Science Talks at LMU: Science and (Public) Health

12 Jan 2023

At the seventh of our Science Talks, experts will be discussing the scale of the risks from future pandemics and what we can do to combat them.

Its role in the fight against the COVID-19 pandemic has thrown global research on infectious diseases and vaccines into the public spotlight like never before. What have we learned so far from the pandemic? And how can science and medicine contribute to the advancement of public health in the future? Research on the risks and the containment of new pandemics is vitally important in times of climate change, shrinking habitats for wild animals, and globalization. Where are we on this journey?

These questions will be explored in the panel discussion on 24 January 2023 as part of LMU’s Science Talks series.

Panel discussion

“Science and (Public) Health: Research on Risks of Future Pandemics”

Tuesday, 24 January 2023

7:00 – 8:30 p.m.

at the Great Aula, LMU main building and as a livestream

Registration is not required to attend the event in person.

Register for livestream

Further information on the Science Talks


The Science Talks are being held in German. A recording with English subtitles will be published on YouTube a week after the event date.


© Jan Greune/LMU

Professor Oliver T. Keppler

“Pandemics have always been part of human history. Plague, pox, cholera, polio, and measles, for example, have all presented humanity with great challenges. In the past 100 years, we’ve experienced several influenza pandemics, and in the early 1980s we saw the beginning of the HIV/AIDS pandemic. Climate change, population growth, and global connectivity are increasing the risk of the emergence and rapid global spread of new infectious diseases. On the other hand, the tools at our disposal to control pandemics are better than ever before. The COVID-19 pandemic has impressively showcased the possibilities and quality of international science, biomedicine, and the public health sector, while also revealing areas for improvement. Pandemics are already part of our everyday lives, but we have it in our power to effectively combat and control them.”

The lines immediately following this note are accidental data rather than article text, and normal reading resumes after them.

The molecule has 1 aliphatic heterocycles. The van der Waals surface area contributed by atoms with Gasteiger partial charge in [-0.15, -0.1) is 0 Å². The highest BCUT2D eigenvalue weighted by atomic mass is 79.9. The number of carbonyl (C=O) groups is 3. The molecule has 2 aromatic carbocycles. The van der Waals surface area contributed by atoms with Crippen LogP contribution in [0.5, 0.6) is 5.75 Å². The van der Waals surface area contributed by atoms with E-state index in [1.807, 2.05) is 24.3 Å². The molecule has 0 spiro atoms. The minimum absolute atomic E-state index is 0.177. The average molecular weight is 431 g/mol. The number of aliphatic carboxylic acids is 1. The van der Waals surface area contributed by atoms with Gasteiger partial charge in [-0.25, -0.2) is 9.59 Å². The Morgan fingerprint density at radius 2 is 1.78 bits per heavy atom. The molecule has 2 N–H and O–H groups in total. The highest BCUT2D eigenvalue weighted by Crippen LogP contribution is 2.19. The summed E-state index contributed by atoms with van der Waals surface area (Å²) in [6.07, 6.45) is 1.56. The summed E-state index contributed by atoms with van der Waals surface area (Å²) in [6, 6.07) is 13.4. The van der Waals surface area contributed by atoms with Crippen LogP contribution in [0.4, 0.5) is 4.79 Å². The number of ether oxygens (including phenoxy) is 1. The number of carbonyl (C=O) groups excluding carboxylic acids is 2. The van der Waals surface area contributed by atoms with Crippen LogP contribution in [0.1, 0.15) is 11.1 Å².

Prof. Oliver T. Keppler is Director and Chair of Virology at LMU’s Max von Pettenkofer Institute and Principal Investigator at the Gene Center Munich.


Professor Lothar H. Wieler

"The COVID-19 pandemic is the greatest health threat we have faced in this century. First and foremost, it was a public health crisis. The last pandemic on this scale happened around a hundred years ago at the end of the First World War – and like then, we live in uncertain times today. Globalization and migration, changes in land use, military conflicts, civil wars, climate change, and the silent pandemic of antimicrobial resistance are just some of the factors that promote the emergence and spread of novel pathogens. Precisely now, it’s important to strengthen our public health capacities for the long term. This includes preparing for future health threats."

Prof. Lothar H. Wieler is President of the Robert Koch Institute (RKI), the main biomedical research institution of the German federal government. In this capacity, he advises the government on subjects like the containment of infectious diseases such as COVID-19 and monkeypox.

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